“My foot was injured. I asked some friends where I could get help, get it dressed, and they told me about the Comunidade da Trinidade (Community Trinidad). It was just before Christmas. But my injured foot was not my biggest problem. I had already been on the streets for two years. My drug addiction had brought me to this point. It was a very difficult time. I am the father of six children, and my two-year condition really affected my relationship with them. Every time I tried to get close to them I ended up causing more problems. My relationship with my family got worse, and I saw leaving to go onto the streets as the only alternative, so I could stop affecting those I loved.
“I saw many bad things on the streets, but I also met people who, just like me, wanted to change the course of their lives. The fight against drug addiction is cruel. Sometimes it’s like being in a prison. A person needs lots of willpower to not go back to it. I relapsed several times on the road to freedom. The relapses mean I had to find new places to live.
“I ran away from resolving my situation and also consequently from myself. One of things that troubled me most was being deprived of the company of my children. I only saw them from afar; I didn’t go up to them. This feeling was what drove me to make the decision to change my life.
“At the Comunidade, I glimpsed the possibility of a new start. I had a different kind of refuge, where I felt respected, and was in the company of people who wanted to see me get well. And while I was there I found out about the work of Aurora da Rua (Aurora Street).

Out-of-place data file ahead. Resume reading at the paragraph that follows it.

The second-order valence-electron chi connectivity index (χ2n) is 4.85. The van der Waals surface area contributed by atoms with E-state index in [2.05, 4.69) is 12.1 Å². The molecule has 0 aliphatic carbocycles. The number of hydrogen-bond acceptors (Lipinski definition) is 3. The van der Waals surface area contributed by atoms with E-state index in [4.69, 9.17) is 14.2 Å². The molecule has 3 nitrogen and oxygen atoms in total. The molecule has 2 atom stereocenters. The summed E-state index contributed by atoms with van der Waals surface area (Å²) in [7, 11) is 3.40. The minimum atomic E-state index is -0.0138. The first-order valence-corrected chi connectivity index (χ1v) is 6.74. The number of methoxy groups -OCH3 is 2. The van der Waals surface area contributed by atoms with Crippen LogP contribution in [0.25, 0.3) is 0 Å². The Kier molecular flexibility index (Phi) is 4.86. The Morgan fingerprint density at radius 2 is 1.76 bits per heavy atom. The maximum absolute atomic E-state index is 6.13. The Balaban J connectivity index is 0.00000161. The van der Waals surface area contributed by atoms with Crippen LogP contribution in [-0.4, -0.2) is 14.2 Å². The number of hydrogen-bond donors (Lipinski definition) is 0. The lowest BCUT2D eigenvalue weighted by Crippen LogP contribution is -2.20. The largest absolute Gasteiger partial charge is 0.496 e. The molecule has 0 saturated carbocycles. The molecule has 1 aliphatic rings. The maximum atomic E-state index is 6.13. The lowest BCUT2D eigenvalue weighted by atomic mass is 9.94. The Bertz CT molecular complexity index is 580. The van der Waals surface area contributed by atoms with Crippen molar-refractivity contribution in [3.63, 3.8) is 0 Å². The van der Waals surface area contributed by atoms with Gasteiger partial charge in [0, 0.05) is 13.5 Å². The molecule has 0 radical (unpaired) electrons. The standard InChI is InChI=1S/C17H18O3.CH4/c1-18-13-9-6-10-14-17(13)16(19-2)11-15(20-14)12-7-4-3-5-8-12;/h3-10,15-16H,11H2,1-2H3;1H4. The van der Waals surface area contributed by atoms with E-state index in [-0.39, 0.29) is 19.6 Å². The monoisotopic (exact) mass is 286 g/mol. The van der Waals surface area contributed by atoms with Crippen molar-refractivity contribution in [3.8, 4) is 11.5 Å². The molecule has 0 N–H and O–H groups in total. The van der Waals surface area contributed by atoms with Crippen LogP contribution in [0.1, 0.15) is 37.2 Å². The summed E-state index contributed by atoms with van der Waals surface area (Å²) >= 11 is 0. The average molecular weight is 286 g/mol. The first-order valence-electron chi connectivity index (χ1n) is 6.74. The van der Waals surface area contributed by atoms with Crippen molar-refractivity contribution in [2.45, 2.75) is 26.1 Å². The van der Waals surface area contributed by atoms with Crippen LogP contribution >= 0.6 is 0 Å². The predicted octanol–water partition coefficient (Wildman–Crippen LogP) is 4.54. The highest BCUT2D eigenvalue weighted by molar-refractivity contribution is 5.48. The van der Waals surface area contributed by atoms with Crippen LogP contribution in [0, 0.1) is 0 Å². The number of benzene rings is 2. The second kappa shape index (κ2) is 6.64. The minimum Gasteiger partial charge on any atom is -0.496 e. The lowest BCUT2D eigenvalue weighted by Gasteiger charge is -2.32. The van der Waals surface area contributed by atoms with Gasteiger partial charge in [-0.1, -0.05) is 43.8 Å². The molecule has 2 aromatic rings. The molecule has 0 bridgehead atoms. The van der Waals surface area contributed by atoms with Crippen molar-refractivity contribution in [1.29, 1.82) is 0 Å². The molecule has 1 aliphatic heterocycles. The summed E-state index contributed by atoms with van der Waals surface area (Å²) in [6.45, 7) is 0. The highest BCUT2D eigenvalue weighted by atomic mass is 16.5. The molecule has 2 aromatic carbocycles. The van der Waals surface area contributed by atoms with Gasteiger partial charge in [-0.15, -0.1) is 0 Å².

“At first, I saw an opportunity to support myself by selling it. I needed money to help my children, to fulfill my fatherly duties in a dignified way. At that point I didn’t feel ready to take on a formal job. I needed to heal my injured soul. I was in no hurry to get a job; I was learning to be patient and wait. Everything happens at the right time.
“Beyond giving me an income, the newspaper opened other avenues for me. As well as selling at churches, fairs, events and colleges, I have the opportunity to share my experiences with other people and show them that people on the streets are human like everyone else. Sharing like this reinforces the message Aurora da Rua is sending. In the newspaper, someone living on the streets is portrayed with dignity and humanity. This changes the way society sees those on the streets. Wherever I go today, I am well received and any time I talk to anyone who is still on the streets, I try to instill this message of hope and faith for better days. Persistence and willpower are enough.”